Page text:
General self-efficacy scale (GSE)
The general self-efficacy scale (GSE) was developed by Ralf Schwarzer & Matthias Jerusalem, in 1995. The primary scale includes 20 items and has two subscales as follows: general self-efficacy and social self-efficacy. In 1981, GSE was transformed into a 1-factor scale that had ten 4-choice items and was called GSE-10. The minimum and maximum scores of 10 and 40 are considered in GSE. So far, GSE-10 has been translated into 28 different languages. The internal consistency of this scale in several countries, including Canada, Costa Rica, Germany, France, Iran, Japan, and India has been shown in the range of 0.75 to 0.91. This shows the internal reliability of this scale among different societies and cultures worldwide (Delavar & Najafi, 2013; Schwarzer & Jerusalem, 1995). The Cronbach α of GSE in this study was obtained at 0.93.

Multidimensional scale of perceived social support (MSPSS)
The multidimensional scale of perceived social support (MSPSS) was developed by Zimet et al. in 1988. The MSPSS is a 12-item tool that measures social support from 3 origins: family, community, and friends. It is scored based on a 7-point Likert scale from 1 (strongly disagree) to 7 (strongly agree). The minimum score of 12 and the maximum score of 84 is considered the total score. For each of the subscales of family, social, and friends the total scores range from 4 to 28. Higher scores indicate more perceived social support. The reliability and validity of MSPSS have been confirmed in several studies (Pushkarev et al., 2020; Zimet et al., 1988). In preliminary research of psychometric properties of this scale in a sample of Iranian students and the general population (n=742; 314 students and 431 general), the internal consistency (Cronbach α) of the whole scale and the items of the 3 subscales of family, social, and friends support, were 0.91, 0.87, 0.83, and 0.89 respectively (Besharat, 2018). The Cronbach α of MSPSS in this study was obtained at 0.92.

Responses to positive affect questionnaire
The responses to the positive affect questionnaire (RPA) were developed by Feldman et al. in 2008. The RPA has 17 items. It is a self-report questionnaire that evaluates positive emotion-regulation strategies. RPA is scored based on a 4-point Likert scale. The primary form of RPA included 3 subscales as follows: emotion-focus, dampening, and self-focus. The Cronbach α of the subscales are obtained as follows: emotion-focus=0.76, dampening=0.79, and self-focus=0.73. RPA has yielded good construct and discriminant validity (Feldman et al., 2008). The Persian version of the RPA has shown two factors: positive rumination and dampening. We used the dampening subscale in the present study. The internal consistency (0.77) and test-retest (0.83) reliability of the Iranian version of dampening has been demonstrated as satisfactory (Abasi et al., 2018). The Cronbach α of dampening in the current study was obtained at 0.84.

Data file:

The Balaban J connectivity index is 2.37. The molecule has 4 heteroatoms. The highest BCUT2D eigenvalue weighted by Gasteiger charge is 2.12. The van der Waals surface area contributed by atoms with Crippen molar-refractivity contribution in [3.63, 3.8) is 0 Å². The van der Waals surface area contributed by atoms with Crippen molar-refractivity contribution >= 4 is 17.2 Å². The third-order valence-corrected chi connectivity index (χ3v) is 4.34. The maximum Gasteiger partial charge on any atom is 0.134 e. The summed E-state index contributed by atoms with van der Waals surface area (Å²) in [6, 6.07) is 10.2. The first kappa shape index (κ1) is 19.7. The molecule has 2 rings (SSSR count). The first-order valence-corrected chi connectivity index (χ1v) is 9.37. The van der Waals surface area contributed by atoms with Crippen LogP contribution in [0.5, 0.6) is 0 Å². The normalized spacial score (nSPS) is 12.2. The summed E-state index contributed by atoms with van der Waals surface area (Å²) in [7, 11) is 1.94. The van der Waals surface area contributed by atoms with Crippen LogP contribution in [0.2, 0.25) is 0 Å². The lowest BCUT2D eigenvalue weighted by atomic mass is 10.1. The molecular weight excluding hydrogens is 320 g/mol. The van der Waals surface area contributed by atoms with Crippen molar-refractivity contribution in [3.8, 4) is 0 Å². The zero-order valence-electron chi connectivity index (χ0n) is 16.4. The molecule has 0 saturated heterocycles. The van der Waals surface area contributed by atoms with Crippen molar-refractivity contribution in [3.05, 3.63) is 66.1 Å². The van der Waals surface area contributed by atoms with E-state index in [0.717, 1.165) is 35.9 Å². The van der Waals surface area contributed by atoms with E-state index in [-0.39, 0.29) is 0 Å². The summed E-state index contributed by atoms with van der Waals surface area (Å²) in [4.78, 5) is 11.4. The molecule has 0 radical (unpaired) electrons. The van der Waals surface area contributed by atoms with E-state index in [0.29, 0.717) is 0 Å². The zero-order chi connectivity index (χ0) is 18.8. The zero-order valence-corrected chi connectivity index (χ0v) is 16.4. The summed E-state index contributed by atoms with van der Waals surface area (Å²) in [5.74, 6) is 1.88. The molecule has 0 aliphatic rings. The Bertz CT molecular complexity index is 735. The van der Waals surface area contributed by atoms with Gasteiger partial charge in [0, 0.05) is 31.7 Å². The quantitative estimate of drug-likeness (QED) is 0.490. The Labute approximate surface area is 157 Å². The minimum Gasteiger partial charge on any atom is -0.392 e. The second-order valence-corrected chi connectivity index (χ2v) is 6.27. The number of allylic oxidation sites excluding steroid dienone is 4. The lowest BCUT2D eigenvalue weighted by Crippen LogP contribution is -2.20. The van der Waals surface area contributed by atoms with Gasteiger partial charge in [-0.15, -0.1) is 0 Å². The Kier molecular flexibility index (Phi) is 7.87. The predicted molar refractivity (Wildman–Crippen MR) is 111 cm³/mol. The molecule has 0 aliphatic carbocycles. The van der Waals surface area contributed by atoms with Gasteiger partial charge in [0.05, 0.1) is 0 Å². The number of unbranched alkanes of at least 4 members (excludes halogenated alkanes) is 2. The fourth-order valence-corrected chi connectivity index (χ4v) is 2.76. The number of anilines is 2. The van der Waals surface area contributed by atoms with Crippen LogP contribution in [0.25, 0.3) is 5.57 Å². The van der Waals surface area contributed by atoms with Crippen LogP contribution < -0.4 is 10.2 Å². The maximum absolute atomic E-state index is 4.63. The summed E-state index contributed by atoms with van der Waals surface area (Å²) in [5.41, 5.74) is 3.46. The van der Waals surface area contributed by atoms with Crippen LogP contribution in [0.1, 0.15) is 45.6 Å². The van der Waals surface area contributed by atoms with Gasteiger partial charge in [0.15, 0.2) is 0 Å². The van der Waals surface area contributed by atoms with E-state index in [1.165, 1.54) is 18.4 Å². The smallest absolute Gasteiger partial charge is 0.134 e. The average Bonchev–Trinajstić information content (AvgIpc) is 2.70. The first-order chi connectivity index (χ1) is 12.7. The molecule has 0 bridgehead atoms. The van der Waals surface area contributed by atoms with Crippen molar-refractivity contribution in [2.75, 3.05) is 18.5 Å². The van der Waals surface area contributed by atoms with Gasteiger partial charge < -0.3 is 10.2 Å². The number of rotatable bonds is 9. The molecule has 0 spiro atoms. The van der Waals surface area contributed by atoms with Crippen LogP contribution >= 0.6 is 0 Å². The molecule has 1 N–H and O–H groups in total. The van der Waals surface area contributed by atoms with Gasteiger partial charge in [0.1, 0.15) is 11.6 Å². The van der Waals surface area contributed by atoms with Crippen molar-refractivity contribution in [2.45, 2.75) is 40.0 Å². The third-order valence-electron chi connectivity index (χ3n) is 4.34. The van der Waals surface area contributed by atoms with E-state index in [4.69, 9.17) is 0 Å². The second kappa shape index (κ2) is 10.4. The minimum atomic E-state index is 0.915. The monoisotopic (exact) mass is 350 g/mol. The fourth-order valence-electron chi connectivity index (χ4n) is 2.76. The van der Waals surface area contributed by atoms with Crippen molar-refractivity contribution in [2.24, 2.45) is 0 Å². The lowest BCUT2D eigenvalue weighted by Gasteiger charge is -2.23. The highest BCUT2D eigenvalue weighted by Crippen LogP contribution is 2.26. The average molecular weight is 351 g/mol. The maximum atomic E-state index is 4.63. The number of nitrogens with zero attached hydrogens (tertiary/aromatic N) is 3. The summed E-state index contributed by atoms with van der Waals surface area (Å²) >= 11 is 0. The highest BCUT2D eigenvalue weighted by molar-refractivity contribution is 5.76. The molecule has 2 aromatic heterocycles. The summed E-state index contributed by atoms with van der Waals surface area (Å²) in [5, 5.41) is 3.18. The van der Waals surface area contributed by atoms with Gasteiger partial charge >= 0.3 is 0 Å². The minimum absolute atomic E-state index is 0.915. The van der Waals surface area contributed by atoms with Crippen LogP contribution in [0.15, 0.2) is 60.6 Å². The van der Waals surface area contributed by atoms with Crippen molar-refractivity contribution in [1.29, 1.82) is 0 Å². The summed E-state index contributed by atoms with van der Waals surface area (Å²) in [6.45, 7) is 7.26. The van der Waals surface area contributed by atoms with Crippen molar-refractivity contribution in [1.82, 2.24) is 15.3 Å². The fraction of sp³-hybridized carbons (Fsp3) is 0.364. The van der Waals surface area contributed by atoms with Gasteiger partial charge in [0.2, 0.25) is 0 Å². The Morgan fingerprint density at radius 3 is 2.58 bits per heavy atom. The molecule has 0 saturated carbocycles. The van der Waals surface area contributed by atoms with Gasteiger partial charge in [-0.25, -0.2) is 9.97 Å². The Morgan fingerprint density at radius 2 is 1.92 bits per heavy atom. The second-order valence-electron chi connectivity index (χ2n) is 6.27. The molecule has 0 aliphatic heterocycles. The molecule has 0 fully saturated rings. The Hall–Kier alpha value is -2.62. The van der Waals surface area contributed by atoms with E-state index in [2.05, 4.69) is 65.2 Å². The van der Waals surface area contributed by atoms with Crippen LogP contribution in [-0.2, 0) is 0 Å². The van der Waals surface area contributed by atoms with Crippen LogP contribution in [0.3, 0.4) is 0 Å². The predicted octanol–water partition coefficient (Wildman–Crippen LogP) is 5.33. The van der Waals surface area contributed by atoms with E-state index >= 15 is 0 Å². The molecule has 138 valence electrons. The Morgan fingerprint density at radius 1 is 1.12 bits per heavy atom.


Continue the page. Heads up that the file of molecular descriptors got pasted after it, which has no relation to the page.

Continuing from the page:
Difficulties in emotion regulation scale
The difficulty in emotion regulation scale (DERS) was developed by Gratz & Roemer, in 2004. This scale has 36 items and is a self-report questionnaire that assesses individuals’ regular inclinations toward emotion regulation. DERS is scored based on a 5-point Likert scale. It includes 6 subscales as follows: 1) not accepting responses to emotions, 2) problems in dealing with behaviors that are based on goals, 3) difficulties in controlling impulses, 4) deficiency in awareness of emotions, 5) restricted approach to access to emotion regulation strategies, and 6) deficiency in the clarity of emotions. The Cronbach α of higher than 0.88 has been demonstrated for each subscale of DERS and the test-retest reliability of r=0.88 is acceptable (Gratz & Roemer, 2004). The Persian version of DERS yielded agreeable reliability and validity (Asgari et al., 2009). The internal consistency of DERS in this study was equal to 0.94.

The short-form version of the depression anxiety stress scales (DASS-21)
The short-from version of the depression anxiety stress scales (DASS-21) was developed by Lovibond & Lovibond in 1995. DASS-21 has 21 items and is a self-report measure that has 3 subscales as follows: anxiety, stress, and depression. The participants rate items on a Likert scale from 0 to 3. In terms of its reliability and validity, several studies have been published globally showing that DASS-21 is a reliable and valid measure for assessing symptoms of stress, anxiety, and depression in both non-clinical and clinical samples (Bottesi et al., 2015; Sinclair et al., 2012; Vasconcelos-Raposo et al., 2013). The total score of each subscale can vary from 0 to 42 (Beaufort et al., 2017). The Persian version of the scales in the current study has demonstrated agreeable convergent validity, test-retest reliability, and construct validity (Asghari et al., 2008).